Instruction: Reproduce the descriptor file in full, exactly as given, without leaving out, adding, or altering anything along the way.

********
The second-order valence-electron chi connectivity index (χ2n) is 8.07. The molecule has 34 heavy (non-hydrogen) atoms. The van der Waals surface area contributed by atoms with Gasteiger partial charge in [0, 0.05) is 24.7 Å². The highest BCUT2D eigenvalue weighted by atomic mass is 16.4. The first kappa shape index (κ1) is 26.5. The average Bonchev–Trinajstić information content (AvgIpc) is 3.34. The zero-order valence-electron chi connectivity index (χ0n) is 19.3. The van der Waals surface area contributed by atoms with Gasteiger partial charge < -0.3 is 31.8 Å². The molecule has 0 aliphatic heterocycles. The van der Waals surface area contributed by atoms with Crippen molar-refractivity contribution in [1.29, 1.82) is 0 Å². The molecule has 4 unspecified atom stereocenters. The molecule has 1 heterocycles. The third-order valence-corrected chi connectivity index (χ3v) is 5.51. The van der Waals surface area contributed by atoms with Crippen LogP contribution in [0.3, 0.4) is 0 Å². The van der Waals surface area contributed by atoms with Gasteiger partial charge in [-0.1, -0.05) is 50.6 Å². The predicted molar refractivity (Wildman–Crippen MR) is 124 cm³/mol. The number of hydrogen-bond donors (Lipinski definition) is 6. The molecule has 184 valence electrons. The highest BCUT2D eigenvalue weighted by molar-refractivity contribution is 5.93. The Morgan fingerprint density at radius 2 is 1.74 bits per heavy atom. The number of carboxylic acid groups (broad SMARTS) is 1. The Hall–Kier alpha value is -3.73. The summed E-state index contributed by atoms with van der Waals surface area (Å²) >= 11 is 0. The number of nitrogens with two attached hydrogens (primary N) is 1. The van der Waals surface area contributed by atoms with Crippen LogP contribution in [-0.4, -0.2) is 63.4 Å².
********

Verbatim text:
The second-order valence-electron chi connectivity index (χ2n) is 8.07. The molecule has 34 heavy (non-hydrogen) atoms. The van der Waals surface area contributed by atoms with Gasteiger partial charge in [0, 0.05) is 24.7 Å². The highest BCUT2D eigenvalue weighted by atomic mass is 16.4. The first kappa shape index (κ1) is 26.5. The average Bonchev–Trinajstić information content (AvgIpc) is 3.34. The zero-order valence-electron chi connectivity index (χ0n) is 19.3. The van der Waals surface area contributed by atoms with Gasteiger partial charge < -0.3 is 31.8 Å². The molecule has 0 aliphatic heterocycles. The van der Waals surface area contributed by atoms with Crippen molar-refractivity contribution in [1.29, 1.82) is 0 Å². The molecule has 4 unspecified atom stereocenters. The molecule has 1 heterocycles. The third-order valence-corrected chi connectivity index (χ3v) is 5.51. The van der Waals surface area contributed by atoms with Crippen LogP contribution in [0.3, 0.4) is 0 Å². The van der Waals surface area contributed by atoms with Gasteiger partial charge in [-0.1, -0.05) is 50.6 Å². The predicted molar refractivity (Wildman–Crippen MR) is 124 cm³/mol. The number of hydrogen-bond donors (Lipinski definition) is 6. The molecule has 184 valence electrons. The highest BCUT2D eigenvalue weighted by molar-refractivity contribution is 5.93. The Morgan fingerprint density at radius 2 is 1.74 bits per heavy atom. The number of carboxylic acid groups (broad SMARTS) is 1. The Hall–Kier alpha value is -3.73. The summed E-state index contributed by atoms with van der Waals surface area (Å²) >= 11 is 0. The number of nitrogens with two attached hydrogens (primary N) is 1. The van der Waals surface area contributed by atoms with Crippen LogP contribution in [-0.4, -0.2) is 63.4 Å².